Nutrition & Other Patient Resources

Bone Broth to Heal Your Bones, Joints and More

by Soraya Saffarinia

If you’ve ever made bone broth, or had it made for you, you probably know how nourished it can make you feel.  Furthermore, due to bone broth’s mineral and amino acids bioavailability, it can help heal the wounds from a surgery, support your joints, prevent osteoporosis, and much more.

The following are some of the benefits of bone broth:

Bone broth is a good source of the amino acids Proline, glycine and glutamine. These amino acids aid in making collagen and cartilage, raise our immunity and heal our gut. (Daniel,K.T., Fallen,S. 2014).
Bone broth is a source of chondroitin sulfate, keratin sulfate and hyaluronic acid, important components of cartilage, and relieves joint discomfort associated with osteoarthritis. (Grogan, SP., et al. 2013); (Schauss,A., et al. 2012).
Bone broth can reduce inflammation, and strengthen our immune system to combat infectious diseases and cancer (Daniel,K.T., Fallen,S. 2014); (Prudden.1985).
The gelatinous bone broth contains the denatured/broken down collagen proteins that are now easier for our body to utilize. Collagen is the key structural protein in our connective tissues. It is found in our tendons, ligaments, cartilage, skin, bone, and muscle (Axe,J. 2016).
Presence of collagen is essential in prevention of osteoporosis (Shuster,S. 2005).
When collagen is made available to the wound bed, closure can occur, thus bone broth can contribute to wound healing and speed recovery after surgery (Sabiston. 2012).

Here’s a favorite bone broth recipe to try at home:

Ingredients

2-3 pounds bones (It can be from a chicken, turkey, pheasant, lamb, beef, pork or other; marrow bones with all the tendons and cartilage are best).
10-12 cups water
1- 2 tablespoon apple cider vinegar or lemon juice (The vinegar’s/lemon juice acidity helps draw the minerals from the bones.)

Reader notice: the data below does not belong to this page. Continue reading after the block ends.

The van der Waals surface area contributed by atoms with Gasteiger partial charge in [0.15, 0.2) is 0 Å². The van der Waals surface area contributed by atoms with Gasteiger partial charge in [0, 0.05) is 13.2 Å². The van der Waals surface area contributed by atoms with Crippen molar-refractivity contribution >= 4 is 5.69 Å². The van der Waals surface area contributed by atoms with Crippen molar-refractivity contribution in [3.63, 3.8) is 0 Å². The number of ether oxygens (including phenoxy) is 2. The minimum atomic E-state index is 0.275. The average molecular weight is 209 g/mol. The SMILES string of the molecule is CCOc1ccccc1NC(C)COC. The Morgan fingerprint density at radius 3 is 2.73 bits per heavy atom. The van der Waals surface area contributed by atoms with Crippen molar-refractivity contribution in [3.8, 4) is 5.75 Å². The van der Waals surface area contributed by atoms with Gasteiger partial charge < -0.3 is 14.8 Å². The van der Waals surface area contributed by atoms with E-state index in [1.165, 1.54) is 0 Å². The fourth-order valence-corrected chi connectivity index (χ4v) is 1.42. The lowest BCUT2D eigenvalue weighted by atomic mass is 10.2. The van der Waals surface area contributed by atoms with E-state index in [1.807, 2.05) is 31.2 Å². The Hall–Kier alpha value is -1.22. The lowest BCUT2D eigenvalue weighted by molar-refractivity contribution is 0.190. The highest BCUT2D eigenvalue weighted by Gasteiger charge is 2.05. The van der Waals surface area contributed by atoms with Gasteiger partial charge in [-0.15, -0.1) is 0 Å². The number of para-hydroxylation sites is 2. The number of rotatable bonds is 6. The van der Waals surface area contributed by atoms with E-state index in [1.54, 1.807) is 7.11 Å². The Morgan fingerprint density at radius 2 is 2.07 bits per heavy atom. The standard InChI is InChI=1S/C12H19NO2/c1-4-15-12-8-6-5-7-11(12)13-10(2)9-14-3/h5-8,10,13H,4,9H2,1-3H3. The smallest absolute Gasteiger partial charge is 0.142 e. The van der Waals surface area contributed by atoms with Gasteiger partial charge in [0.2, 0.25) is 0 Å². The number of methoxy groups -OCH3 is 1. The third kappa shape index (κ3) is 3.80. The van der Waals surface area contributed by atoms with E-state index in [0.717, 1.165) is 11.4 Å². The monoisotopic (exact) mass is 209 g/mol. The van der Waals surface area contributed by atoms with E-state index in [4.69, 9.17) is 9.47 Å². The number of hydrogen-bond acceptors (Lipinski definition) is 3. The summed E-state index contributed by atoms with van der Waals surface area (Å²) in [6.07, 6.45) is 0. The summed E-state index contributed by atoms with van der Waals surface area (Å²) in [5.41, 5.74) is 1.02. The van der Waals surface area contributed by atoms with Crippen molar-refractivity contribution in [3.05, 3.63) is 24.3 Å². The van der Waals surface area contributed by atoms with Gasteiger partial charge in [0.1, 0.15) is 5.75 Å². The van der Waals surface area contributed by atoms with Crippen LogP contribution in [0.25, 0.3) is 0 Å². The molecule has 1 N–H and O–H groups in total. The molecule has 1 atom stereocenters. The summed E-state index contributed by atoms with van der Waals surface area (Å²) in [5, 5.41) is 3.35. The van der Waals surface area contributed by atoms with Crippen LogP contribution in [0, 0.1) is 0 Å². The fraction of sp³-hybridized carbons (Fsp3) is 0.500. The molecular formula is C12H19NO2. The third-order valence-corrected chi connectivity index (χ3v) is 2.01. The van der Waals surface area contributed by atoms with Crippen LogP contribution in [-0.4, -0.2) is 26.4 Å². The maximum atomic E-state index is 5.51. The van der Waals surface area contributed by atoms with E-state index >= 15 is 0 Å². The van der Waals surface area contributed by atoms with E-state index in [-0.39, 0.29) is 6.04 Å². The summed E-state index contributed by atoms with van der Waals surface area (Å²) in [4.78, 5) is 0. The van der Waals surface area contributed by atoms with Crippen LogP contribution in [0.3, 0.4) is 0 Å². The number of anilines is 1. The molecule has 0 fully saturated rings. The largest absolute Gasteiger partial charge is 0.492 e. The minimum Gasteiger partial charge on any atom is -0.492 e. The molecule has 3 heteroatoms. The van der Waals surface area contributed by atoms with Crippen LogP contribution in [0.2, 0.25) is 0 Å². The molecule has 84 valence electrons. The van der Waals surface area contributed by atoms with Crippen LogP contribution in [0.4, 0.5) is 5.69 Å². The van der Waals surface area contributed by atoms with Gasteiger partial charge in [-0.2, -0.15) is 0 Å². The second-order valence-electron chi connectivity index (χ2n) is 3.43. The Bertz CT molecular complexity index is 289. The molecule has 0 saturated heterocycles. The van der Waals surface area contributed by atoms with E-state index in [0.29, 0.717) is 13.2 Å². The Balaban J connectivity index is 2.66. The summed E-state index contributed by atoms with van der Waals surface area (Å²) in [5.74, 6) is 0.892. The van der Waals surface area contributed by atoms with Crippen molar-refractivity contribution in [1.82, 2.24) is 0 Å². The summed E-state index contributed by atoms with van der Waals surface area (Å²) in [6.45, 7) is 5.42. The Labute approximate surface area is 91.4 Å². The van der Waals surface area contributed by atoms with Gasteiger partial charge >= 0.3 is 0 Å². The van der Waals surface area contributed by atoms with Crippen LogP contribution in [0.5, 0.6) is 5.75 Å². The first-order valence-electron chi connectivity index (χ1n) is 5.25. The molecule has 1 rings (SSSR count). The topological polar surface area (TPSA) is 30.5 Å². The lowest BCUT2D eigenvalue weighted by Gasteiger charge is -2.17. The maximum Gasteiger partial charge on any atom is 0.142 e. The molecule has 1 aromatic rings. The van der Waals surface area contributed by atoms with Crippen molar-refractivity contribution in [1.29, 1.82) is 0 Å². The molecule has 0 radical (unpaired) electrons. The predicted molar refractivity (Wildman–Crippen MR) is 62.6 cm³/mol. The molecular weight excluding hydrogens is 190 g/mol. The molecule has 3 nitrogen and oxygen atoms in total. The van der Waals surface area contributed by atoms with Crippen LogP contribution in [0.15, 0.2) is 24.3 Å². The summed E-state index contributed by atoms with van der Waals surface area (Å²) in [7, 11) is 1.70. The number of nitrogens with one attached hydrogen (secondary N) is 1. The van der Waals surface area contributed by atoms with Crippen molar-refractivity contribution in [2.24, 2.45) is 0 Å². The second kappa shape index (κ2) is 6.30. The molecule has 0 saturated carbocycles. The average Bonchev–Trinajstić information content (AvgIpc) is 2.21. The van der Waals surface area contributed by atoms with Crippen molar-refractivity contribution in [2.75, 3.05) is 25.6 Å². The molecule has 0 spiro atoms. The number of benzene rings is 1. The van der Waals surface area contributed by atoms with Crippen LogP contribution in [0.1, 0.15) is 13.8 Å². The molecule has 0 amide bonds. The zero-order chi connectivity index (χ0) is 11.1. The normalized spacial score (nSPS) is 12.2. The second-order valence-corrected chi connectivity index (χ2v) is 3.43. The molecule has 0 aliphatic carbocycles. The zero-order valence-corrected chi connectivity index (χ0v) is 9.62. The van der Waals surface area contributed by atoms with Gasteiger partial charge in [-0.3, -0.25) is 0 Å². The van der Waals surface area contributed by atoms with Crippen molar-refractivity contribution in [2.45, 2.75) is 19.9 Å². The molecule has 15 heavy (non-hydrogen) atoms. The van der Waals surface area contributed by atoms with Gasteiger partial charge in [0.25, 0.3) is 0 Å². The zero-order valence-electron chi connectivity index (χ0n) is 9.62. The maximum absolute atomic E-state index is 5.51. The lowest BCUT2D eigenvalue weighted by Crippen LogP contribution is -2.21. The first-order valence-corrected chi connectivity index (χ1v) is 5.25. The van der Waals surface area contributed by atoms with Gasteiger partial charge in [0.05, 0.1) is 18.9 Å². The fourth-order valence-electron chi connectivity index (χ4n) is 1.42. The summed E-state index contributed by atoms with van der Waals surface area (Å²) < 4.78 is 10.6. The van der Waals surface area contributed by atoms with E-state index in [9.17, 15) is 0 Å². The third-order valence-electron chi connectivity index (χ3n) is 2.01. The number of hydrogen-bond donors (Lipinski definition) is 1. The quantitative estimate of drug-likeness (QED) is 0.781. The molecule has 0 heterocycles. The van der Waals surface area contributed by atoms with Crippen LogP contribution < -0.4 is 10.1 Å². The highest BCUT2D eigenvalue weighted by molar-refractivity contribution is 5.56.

3-4 […]

Using Diet to Reduce Rheumatoid Arthritis Symptoms

In recent years, you may have heard discussions or read articles about “inflammation” in the body and its connection to autoimmune diseases such as rheumatoid arthritis, lupus, multiple sclerosis, and psoriasis. “Inflammation” is a real issue for many of our patients, especially those who suffer from rheumatoid arthritis, a condition we see quite frequently where the patient’s overactive immune system is attacking his or her joints, causing pain. Anti-inflammatory and immune-suppressing medications can and are often used to treat such conditions. However, a patient’s diet can also play a part in reducing inflammation in the body.

A growing number of nutritional and medical experts suggest that a body’s autoimmunity problems are caused by tiny holes in the gut that allow particles of food, bacteria and other substances from inside the intestines to escape into the rest of the body. This is important because a “leaky gut”, and more specifically, an invasion of foreign substances into the body, can trigger the body to respond by producing inflammation – the same process used to fight any other bacterial infection. Over time, that chronic inflammation can cause tissue damage, resulting in an autoimmune disease such as the ones listed above.

Enter the Paleo autoimmune protocol (a stricter version of the more popular Paleo Diet). The Paleo autoimmune protocol seeks to seal the holes in the gut wall by eliminating the foods thought to cause them, namely:

Processed, fried and high fat foods (especially those that contain high amounts of salt, preservatives, additives, or sugar)
Alcohol
Breads & Grains (including whole and heritage grains)
Potatoes
Legumes
Dairy
Eggs
Nightshade vegetables such as tomatoes, eggplant, and peppers
Nuts and seeds
Certain spices such as curries, paprika and chili powder
Refined sugar